There are many different causes for infertility and other reproductive problems. If you or your partner has concerns, you may consider seeing a fertility specialist. That doctor can review your history and order additional testing as needed.

Most females will start their period by age 15. If you are over 15 and haven't had a period, you should see a specialist (if you haven't already). There are many causes for absent periods, including hormone imbalances, diseases, tumors, birth defects, and genetic or chromosome disorders. Usually, your doctor will first do a physical examination and test the levels of some hormones.

Chromosome analysis is also a common test, especially if a hormone called FSH (follicle-stimulating hormone) is high or there are signs that the reproductive organs aren't formed normally. Chromosome analysis has two major uses in this case:

  • Find a sex chromosome abnormality. A missing X chromosome is the most common abnormality that causes absent periods. This condition is also called Turner syndrome (or 45,X). Other changes in how the sex chromosomes are formed are also possible.
  • Find out the chromosome sex. It is possible to be a normal woman in most ways, but have a chromosome pattern that looks like a male. Causes may include being resistant to male hormones or non-working genes that are critical to developing as a male.

Finding any of these conditions will explain why you haven't started your period. It may also give you and your doctor important information about possible health risks and reproductive options if that is a concern for you. See Common Sex Chromosome Abnormalities for more information.

When menstrual periods stop before age 40, it is unusually young for menopause. Your doctor will probably start with a detailed medical history, a physical examination, and measuring a group of hormones (most commonly FSH, prolactin, and TSH).

A large number of conditions can cause a woman to stop having regular periods. High FSH in such women is a clue that the ovaries aren't working normally. When the ovaries stop working normally before age 30, it can be a sign of a chromosome abnormality if other common causes have been ruled out. In this case, chromosome analysis is looking mostly for a sex chromosome abnormality. Examples of sex chromosome abnormalities are a missing X chromosome (called Turner syndrome or 45,X) or other changes in how the sex chromosomes are formed.

Finding a sex chromosome abnormality will explain why you stopped having periods at a young age. It may also give you and your doctor important information about possible health risks and reproductive options if that is a concern for you. See Common Sex Chromosome Abnormalities for more information.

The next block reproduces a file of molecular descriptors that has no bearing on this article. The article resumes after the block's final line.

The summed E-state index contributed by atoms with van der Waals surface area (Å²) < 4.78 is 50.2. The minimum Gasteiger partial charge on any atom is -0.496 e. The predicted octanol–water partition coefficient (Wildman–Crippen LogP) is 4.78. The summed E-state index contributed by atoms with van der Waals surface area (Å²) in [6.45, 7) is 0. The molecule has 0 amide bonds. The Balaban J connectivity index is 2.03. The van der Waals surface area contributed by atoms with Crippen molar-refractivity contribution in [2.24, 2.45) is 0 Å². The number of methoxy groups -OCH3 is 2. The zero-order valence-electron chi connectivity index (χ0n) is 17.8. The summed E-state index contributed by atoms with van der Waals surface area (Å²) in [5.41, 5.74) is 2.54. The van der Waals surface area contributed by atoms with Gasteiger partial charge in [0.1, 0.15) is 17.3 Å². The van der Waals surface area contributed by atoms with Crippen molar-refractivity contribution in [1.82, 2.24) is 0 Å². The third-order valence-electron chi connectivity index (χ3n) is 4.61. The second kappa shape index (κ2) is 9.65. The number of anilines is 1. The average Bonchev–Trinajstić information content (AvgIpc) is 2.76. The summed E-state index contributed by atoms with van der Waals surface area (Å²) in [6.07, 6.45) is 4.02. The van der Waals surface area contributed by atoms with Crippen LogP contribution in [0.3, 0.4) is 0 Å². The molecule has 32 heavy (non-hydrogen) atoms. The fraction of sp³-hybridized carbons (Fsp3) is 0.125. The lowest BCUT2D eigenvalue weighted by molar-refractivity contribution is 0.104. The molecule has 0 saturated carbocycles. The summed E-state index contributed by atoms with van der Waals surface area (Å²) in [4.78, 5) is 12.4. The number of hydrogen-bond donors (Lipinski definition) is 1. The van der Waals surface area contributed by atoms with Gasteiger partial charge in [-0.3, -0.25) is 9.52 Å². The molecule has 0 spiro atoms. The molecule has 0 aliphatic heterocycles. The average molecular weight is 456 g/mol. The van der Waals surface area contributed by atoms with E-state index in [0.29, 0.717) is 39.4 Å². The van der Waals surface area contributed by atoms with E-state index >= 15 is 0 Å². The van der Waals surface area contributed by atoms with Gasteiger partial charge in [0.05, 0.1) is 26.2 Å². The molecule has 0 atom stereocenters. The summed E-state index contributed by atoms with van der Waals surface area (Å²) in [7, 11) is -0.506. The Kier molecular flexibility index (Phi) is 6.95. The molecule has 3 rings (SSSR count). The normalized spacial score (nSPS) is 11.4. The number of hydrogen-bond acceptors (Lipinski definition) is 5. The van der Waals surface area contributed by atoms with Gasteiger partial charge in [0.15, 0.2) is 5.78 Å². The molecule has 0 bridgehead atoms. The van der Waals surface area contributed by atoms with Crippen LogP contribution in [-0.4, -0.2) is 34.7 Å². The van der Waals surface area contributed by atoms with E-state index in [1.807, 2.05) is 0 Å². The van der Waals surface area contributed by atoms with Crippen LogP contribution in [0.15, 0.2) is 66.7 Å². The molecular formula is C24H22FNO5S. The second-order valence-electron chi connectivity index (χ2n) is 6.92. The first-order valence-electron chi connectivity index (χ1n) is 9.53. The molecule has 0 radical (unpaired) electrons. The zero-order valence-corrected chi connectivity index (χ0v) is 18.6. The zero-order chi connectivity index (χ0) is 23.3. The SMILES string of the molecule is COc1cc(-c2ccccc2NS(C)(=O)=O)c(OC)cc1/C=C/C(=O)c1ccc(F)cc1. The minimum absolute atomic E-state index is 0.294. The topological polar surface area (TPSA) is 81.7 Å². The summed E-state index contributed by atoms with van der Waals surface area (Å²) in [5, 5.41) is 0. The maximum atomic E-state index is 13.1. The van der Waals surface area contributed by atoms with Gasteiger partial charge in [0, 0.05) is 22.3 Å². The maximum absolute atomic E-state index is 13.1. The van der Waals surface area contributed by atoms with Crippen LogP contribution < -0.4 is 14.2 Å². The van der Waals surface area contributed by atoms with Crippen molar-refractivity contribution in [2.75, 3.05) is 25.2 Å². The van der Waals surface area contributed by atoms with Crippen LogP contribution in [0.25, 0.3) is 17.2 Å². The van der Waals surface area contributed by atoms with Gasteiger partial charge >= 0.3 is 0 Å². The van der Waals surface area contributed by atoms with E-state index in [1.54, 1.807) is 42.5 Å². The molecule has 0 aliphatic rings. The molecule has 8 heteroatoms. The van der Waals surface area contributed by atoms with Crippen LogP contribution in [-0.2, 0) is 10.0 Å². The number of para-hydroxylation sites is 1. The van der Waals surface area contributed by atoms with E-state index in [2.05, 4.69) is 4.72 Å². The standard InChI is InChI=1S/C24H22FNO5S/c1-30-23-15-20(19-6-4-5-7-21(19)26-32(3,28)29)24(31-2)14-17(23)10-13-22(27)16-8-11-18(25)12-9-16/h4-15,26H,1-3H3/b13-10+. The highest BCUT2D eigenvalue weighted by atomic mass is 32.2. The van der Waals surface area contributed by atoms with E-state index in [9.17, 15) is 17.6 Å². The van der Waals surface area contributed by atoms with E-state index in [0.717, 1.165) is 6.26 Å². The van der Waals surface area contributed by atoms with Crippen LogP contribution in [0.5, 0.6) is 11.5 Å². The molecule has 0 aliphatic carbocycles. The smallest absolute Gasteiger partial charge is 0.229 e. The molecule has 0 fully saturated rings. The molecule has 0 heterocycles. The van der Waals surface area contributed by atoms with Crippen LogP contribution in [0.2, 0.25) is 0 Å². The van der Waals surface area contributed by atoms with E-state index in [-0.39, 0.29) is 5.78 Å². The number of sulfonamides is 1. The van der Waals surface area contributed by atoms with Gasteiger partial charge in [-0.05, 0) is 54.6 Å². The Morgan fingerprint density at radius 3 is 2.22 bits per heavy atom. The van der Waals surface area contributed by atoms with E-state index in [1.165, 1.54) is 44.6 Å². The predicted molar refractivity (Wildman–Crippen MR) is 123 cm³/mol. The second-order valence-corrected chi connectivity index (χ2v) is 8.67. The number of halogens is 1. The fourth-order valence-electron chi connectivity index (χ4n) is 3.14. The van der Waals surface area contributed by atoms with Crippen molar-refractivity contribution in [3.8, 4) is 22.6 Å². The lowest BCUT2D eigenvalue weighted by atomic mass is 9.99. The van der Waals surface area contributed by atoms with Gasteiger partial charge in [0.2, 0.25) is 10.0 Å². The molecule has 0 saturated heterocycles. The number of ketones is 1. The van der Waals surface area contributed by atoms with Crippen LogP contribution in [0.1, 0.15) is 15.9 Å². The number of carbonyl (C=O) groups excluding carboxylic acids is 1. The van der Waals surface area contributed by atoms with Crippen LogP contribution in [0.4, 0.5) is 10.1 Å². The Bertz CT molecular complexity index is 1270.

Any woman who stops having periods before age 40 and has high FSH may also be offered a different genetic test called fragile X. See Fragile X Carrier Testing for more information.

If you have normal or low FSH, a different group of conditions is more likely. Chromosome analysis is rarely useful in these cases.

A birth defect of the uterus, vagina, or external genitalia is not usually caused by a chromosome abnormality. However, chromosome analysis can be useful to look at the chromosome sex. Two X chromosomes usually predict a girl, and an X and Y chromosome usually predict a boy.

It is possible to be a normal woman in most ways, but have a chromosome pattern that looks like a male. Causes may include being resistant to male hormones or having non-working genes that are critical to developing as a male. Examples are androgen insensitivity syndrome or Swyer syndrome. These conditions may cause reproductive organ birth defects.

These conditions need to be diagnosed because they may also cause an increased risk for other health problems, like cancer. A diagnosis may also give you information about reproductive options if that is a concern for you.

Some chromosome abnormalities that cause reproductive problems also cause certain physical features. These physical signs may help you or your doctor first recognize signs of a chromosome abnormality. A relatively common example is Turner syndrome, which is caused by a missing X chromosome. Physical signs of Turner syndrome include:

  • Short stature
  • Webbed neck
  • Low hairline
  • Heart birth defects
  • Kidney birth defects

Turner syndrome and other chromosome abnormalities are important to diagnose because they can cause other health risks. For instance, women with Turner syndrome have a higher risk for life-threatening heart problems during pregnancy.

See Turner Syndrome for more information.